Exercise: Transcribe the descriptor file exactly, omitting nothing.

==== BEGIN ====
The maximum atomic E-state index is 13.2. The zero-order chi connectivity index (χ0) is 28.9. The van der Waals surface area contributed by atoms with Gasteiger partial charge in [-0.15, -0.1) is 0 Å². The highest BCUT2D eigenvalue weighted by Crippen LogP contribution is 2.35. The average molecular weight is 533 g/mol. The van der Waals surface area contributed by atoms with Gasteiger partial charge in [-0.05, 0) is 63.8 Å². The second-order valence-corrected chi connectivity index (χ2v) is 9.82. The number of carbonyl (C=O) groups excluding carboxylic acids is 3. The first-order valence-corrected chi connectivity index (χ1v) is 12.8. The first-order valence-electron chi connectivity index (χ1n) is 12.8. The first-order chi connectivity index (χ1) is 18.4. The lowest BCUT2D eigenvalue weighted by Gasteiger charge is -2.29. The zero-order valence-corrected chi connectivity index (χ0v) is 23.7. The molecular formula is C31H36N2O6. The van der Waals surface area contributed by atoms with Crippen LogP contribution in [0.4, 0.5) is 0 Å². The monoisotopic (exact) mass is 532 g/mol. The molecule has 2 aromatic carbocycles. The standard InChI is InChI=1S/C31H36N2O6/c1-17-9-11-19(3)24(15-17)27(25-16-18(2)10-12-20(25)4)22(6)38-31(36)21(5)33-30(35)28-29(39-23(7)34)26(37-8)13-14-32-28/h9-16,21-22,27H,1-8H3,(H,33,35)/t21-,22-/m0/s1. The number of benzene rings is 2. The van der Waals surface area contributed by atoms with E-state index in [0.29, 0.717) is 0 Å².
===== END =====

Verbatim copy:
The maximum atomic E-state index is 13.2. The zero-order chi connectivity index (χ0) is 28.9. The van der Waals surface area contributed by atoms with Gasteiger partial charge in [-0.15, -0.1) is 0 Å². The highest BCUT2D eigenvalue weighted by Crippen LogP contribution is 2.35. The average molecular weight is 533 g/mol. The van der Waals surface area contributed by atoms with Gasteiger partial charge in [-0.05, 0) is 63.8 Å². The second-order valence-corrected chi connectivity index (χ2v) is 9.82. The number of carbonyl (C=O) groups excluding carboxylic acids is 3. The first-order valence-corrected chi connectivity index (χ1v) is 12.8. The first-order valence-electron chi connectivity index (χ1n) is 12.8. The first-order chi connectivity index (χ1) is 18.4. The lowest BCUT2D eigenvalue weighted by Gasteiger charge is -2.29. The zero-order valence-corrected chi connectivity index (χ0v) is 23.7. The molecular formula is C31H36N2O6. The van der Waals surface area contributed by atoms with Crippen LogP contribution in [0.4, 0.5) is 0 Å². The monoisotopic (exact) mass is 532 g/mol. The molecule has 2 aromatic carbocycles. The standard InChI is InChI=1S/C31H36N2O6/c1-17-9-11-19(3)24(15-17)27(25-16-18(2)10-12-20(25)4)22(6)38-31(36)21(5)33-30(35)28-29(39-23(7)34)26(37-8)13-14-32-28/h9-16,21-22,27H,1-8H3,(H,33,35)/t21-,22-/m0/s1. The number of benzene rings is 2. The van der Waals surface area contributed by atoms with E-state index in [0.29, 0.717) is 0 Å².